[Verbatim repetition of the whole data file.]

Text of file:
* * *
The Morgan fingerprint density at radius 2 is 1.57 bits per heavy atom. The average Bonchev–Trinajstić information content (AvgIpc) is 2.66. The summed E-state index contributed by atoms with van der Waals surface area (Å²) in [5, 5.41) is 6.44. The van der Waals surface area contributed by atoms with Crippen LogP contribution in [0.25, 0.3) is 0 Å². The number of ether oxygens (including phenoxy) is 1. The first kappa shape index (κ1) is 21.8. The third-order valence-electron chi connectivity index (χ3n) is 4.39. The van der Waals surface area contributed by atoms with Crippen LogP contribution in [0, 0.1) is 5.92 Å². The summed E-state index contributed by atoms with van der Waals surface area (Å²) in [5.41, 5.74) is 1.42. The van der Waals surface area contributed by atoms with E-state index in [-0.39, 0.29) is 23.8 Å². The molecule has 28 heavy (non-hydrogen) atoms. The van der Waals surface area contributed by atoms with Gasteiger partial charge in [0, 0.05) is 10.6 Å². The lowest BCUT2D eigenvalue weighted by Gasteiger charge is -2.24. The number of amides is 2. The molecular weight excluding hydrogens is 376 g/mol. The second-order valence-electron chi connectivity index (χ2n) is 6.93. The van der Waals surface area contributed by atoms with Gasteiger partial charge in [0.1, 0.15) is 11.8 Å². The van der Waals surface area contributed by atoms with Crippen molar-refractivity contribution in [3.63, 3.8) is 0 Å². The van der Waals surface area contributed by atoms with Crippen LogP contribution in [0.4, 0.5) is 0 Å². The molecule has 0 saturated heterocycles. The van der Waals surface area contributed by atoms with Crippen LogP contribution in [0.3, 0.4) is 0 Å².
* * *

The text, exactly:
The Morgan fingerprint density at radius 2 is 1.57 bits per heavy atom. The average Bonchev–Trinajstić information content (AvgIpc) is 2.66. The summed E-state index contributed by atoms with van der Waals surface area (Å²) in [5, 5.41) is 6.44. The van der Waals surface area contributed by atoms with Crippen LogP contribution in [0.25, 0.3) is 0 Å². The number of ether oxygens (including phenoxy) is 1. The first kappa shape index (κ1) is 21.8. The third-order valence-electron chi connectivity index (χ3n) is 4.39. The van der Waals surface area contributed by atoms with Crippen LogP contribution in [0, 0.1) is 5.92 Å². The summed E-state index contributed by atoms with van der Waals surface area (Å²) in [5.41, 5.74) is 1.42. The van der Waals surface area contributed by atoms with E-state index in [-0.39, 0.29) is 23.8 Å². The molecule has 28 heavy (non-hydrogen) atoms. The van der Waals surface area contributed by atoms with Gasteiger partial charge in [0, 0.05) is 10.6 Å². The lowest BCUT2D eigenvalue weighted by Gasteiger charge is -2.24. The number of amides is 2. The molecular weight excluding hydrogens is 376 g/mol. The second-order valence-electron chi connectivity index (χ2n) is 6.93. The van der Waals surface area contributed by atoms with Gasteiger partial charge in [0.1, 0.15) is 11.8 Å². The van der Waals surface area contributed by atoms with Crippen molar-refractivity contribution in [3.63, 3.8) is 0 Å². The van der Waals surface area contributed by atoms with Crippen LogP contribution in [0.4, 0.5) is 0 Å². The molecule has 0 saturated heterocycles. The van der Waals surface area contributed by atoms with Crippen LogP contribution in [0.3, 0.4) is 0 Å².